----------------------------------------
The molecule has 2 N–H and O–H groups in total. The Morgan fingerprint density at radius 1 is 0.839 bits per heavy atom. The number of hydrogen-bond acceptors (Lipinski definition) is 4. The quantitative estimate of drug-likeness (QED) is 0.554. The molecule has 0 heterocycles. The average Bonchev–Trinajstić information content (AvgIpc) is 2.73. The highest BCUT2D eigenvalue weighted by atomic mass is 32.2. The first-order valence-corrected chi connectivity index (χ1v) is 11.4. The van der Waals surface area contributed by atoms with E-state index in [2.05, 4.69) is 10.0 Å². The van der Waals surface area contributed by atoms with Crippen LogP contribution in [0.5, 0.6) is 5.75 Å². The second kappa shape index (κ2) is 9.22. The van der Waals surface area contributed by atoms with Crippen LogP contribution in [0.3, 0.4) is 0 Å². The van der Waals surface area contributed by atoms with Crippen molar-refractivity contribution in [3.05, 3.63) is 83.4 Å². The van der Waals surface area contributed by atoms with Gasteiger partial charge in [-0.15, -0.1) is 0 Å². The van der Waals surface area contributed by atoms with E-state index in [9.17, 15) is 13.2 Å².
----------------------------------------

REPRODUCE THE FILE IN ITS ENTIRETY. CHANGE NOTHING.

The molecule has 2 N–H and O–H groups in total. The Morgan fingerprint density at radius 1 is 0.839 bits per heavy atom. The number of hydrogen-bond acceptors (Lipinski definition) is 4. The quantitative estimate of drug-likeness (QED) is 0.554. The molecule has 0 heterocycles. The average Bonchev–Trinajstić information content (AvgIpc) is 2.73. The highest BCUT2D eigenvalue weighted by atomic mass is 32.2. The first-order valence-corrected chi connectivity index (χ1v) is 11.4. The van der Waals surface area contributed by atoms with E-state index in [2.05, 4.69) is 10.0 Å². The van der Waals surface area contributed by atoms with Crippen LogP contribution in [0.5, 0.6) is 5.75 Å². The second kappa shape index (κ2) is 9.22. The van der Waals surface area contributed by atoms with Crippen LogP contribution in [0.3, 0.4) is 0 Å². The van der Waals surface area contributed by atoms with Crippen molar-refractivity contribution in [3.05, 3.63) is 83.4 Å². The van der Waals surface area contributed by atoms with Gasteiger partial charge in [-0.15, -0.1) is 0 Å². The van der Waals surface area contributed by atoms with E-state index in [9.17, 15) is 13.2 Å².